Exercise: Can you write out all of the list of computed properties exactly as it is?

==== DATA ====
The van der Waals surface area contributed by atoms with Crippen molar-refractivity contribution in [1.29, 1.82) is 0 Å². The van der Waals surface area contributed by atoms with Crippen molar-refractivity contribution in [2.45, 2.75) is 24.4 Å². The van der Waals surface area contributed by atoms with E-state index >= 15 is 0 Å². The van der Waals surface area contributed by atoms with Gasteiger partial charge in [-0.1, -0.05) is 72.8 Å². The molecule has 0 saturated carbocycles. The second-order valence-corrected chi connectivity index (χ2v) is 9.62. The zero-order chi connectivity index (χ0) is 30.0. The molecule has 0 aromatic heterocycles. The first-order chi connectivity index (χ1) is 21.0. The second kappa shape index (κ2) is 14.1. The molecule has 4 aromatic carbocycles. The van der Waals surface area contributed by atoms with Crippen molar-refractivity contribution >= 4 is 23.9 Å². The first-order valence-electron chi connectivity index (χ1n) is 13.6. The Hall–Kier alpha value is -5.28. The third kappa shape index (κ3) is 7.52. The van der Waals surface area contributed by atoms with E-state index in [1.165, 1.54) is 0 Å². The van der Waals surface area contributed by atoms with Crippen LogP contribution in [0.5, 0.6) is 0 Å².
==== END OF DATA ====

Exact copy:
The van der Waals surface area contributed by atoms with Crippen molar-refractivity contribution in [1.29, 1.82) is 0 Å². The van der Waals surface area contributed by atoms with Crippen molar-refractivity contribution in [2.45, 2.75) is 24.4 Å². The van der Waals surface area contributed by atoms with E-state index >= 15 is 0 Å². The van der Waals surface area contributed by atoms with Gasteiger partial charge in [-0.1, -0.05) is 72.8 Å². The molecule has 0 saturated carbocycles. The second-order valence-corrected chi connectivity index (χ2v) is 9.62. The zero-order chi connectivity index (χ0) is 30.0. The molecule has 0 aromatic heterocycles. The first-order chi connectivity index (χ1) is 21.0. The second kappa shape index (κ2) is 14.1. The molecule has 4 aromatic carbocycles. The van der Waals surface area contributed by atoms with Crippen molar-refractivity contribution >= 4 is 23.9 Å². The first-order valence-electron chi connectivity index (χ1n) is 13.6. The Hall–Kier alpha value is -5.28. The third kappa shape index (κ3) is 7.52. The van der Waals surface area contributed by atoms with E-state index in [1.165, 1.54) is 0 Å². The van der Waals surface area contributed by atoms with Crippen LogP contribution in [0.5, 0.6) is 0 Å².